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makeup and femininity

There was a recent article on Xo Jane that talked about women, makeup and men’s perceptions of women and makeup. It reminded me a lot of this comic I’d seen circulating around on tumblr (see featured image). I laughed, but also felt annoyed. It’s true; I’ve experienced this before from the men in my life and even strangers on the street, who feel it is their duty to comment on my appearance. My father told me he hates my bright lipstick colours and prefers when I’m wearing little to no makeup. He’s definitely asked if I’m sick when I’m wearing no makeup at all.

The article was written after another article at another magazine was written, asking men about women and makeup. Because their opinions are important. Here are some quotes:

Nobody wants to kiss a clown!

I think most women, my fiancée included, are pretty enough and don’t need a lot of makeup.

This last comment obviously assumes that these “pretty enough” women don’t need makeup to appear to attractive to men, because that’s the only reason they’d wear makeup, yeah? And these “pretty enough” women who don’t “need” makeup all have perfect skin tone too, of course.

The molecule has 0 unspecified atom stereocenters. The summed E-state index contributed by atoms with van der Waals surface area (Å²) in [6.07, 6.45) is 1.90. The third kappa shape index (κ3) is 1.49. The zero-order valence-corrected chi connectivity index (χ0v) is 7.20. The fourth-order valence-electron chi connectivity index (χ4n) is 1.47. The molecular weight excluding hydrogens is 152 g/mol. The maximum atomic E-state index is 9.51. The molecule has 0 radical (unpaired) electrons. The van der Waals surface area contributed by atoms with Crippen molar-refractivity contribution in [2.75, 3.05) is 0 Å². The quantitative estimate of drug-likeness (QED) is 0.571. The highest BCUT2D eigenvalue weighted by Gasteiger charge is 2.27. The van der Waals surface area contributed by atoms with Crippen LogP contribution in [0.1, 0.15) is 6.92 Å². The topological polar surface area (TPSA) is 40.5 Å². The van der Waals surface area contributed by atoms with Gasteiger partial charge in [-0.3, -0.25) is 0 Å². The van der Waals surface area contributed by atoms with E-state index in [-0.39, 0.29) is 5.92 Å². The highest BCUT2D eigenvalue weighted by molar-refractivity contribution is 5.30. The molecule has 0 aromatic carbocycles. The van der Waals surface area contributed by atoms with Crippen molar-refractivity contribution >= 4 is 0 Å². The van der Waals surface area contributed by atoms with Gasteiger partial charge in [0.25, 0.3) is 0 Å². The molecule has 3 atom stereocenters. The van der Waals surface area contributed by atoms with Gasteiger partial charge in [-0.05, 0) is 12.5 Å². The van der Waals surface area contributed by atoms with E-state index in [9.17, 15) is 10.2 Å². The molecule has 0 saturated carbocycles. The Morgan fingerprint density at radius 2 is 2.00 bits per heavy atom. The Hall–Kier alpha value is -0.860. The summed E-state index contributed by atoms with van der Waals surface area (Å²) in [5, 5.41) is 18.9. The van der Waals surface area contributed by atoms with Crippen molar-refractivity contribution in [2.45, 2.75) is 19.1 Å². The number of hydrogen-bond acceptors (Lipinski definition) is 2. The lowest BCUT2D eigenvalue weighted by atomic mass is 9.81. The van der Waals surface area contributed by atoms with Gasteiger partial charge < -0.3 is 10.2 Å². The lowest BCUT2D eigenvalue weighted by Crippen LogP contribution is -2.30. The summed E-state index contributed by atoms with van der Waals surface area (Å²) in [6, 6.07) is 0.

When I dress up, I generally dress rather femme – I am usually wearing makeup when I’m out and half the time I’m wearing lipstick. I still sometimes buy into that horrible stereotype that if I don’t visibly put an effort into my appearance, I’ll be seen as the sloppy, messy chick. I feel uncomfortable and too visible if I’m NOT wearing makeup. People will see that my skin tone isn’t entirely even, that my eyebrows are unruly, that my lashes stick out instead of curl up, that my lips are dry and flaky. So, I perform my femme routine and put makeup on. It makes me feel better about myself and more confident. I wish it didn’t but it does. There’s nothing wrong with wanting to feel better about myself, even if it is buying into the dominant paradigm.

But my feminine performance when I’m dressed up is not to invite male commentary.

My unfeminine self is also not up for commentary or discussion.

I’m not so sure why it’s so hard for some people to understand that a woman’s body and her face and the way she chooses to dress that body and face is not their right to comment on, unless that woman expressly invites the person to do so.

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One thought on “makeup and femininity

  1. Good point, but could the men interviewed say anything different? If they suggested women should wear more makeup more often, they’d cop a lot of abuse for it.

    Perhaps some of their comments are inspired by not wanting the women around them to fall into some kind of trap about their appearance?

    Personally, I tend to wear makeup for interviews, on some special occaisions, or if I’m feeling ridiculously self-conscious about a breakout (cause I’d rather put a few minutes into covering it than fret about it all day). There’s nothing wrong with it, but everyone has an opinion.

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